It also means that there aren’t too many people you can talk too. You can’t talk to your employees about your business problems and your family and friends wouldn’t really understand the challenges. No CEO knows all the answers and having good mentors and business partners and investors helps companies succeed along that journey.

Angel investors invest not just money but time and expertise in helping companies. Most importantly they can be a sounding board and compass for entrepreneurs blazing a trail.

Why don’t I just invest in the stock market? That seems a lot easier? It is a lot easier and a lot less risky. I do invest in the stock market but it’s also less rewarding. While I can make money in the stock market, I don’t really feel like I’m advising the founders and CEO’s. Elon, Bezos, Sundar, Satya, and Elon are probably having their own challenges but they haven’t called me up… Just sayin’.

As a CEO you don’t really like anyone telling you what to do because you like to run the show, and if your business has any success you definitely don’t want people telling you what to do. But you also don’t have a lot of people to bounce ideas off of.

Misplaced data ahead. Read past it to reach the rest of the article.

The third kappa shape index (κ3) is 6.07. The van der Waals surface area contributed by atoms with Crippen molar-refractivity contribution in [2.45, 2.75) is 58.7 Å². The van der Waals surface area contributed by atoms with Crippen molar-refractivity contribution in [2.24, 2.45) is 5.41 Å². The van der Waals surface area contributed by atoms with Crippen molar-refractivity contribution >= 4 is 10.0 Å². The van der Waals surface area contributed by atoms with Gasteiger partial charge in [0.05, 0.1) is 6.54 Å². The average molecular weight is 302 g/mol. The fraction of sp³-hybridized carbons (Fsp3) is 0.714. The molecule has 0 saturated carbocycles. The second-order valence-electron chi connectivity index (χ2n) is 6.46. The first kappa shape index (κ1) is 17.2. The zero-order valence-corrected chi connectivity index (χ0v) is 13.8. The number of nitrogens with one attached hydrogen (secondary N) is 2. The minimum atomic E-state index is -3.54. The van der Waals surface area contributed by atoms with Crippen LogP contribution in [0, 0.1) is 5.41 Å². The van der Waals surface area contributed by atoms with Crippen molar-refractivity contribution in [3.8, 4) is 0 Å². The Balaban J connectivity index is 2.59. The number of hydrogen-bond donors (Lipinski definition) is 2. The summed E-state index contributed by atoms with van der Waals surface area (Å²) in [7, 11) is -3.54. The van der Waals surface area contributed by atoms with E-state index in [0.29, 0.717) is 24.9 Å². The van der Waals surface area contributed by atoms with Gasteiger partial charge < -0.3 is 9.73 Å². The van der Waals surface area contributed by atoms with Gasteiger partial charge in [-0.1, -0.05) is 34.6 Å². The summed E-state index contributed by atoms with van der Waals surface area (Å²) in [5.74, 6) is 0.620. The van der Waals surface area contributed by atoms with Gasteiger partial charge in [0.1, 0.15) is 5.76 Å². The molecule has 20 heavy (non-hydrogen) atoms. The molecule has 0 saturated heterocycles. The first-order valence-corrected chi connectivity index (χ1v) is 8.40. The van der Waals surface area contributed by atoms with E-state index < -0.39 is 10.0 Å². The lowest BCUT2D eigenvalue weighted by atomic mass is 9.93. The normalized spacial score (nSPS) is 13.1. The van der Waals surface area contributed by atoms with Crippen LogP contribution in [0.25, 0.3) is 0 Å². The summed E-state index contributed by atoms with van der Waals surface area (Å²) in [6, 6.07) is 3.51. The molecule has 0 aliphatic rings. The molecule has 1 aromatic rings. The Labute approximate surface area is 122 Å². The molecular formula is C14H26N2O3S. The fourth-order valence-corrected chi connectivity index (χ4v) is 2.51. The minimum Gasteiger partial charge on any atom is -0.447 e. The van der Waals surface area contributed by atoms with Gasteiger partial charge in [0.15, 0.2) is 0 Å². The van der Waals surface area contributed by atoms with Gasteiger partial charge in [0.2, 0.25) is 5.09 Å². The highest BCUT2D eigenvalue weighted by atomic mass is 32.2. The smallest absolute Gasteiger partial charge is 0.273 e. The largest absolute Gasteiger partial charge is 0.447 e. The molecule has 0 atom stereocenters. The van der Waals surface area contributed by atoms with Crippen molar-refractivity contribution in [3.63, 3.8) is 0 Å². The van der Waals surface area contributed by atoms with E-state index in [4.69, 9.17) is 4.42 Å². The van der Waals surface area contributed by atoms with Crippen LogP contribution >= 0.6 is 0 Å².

The second reason is to make an impact. When you start a company, or run a company you’re solving a problem and in most cases you’re helping either people or other businesses. As a founder you can really only focus on one big problem at a time but as an angel investor you can participate and help multiple companies working on problems you care about. I’m interested in the environment, alternative energy, artificial intelligence, robotics, and more. Angel investing allows me to have an impact across a wide range of fields and technologies.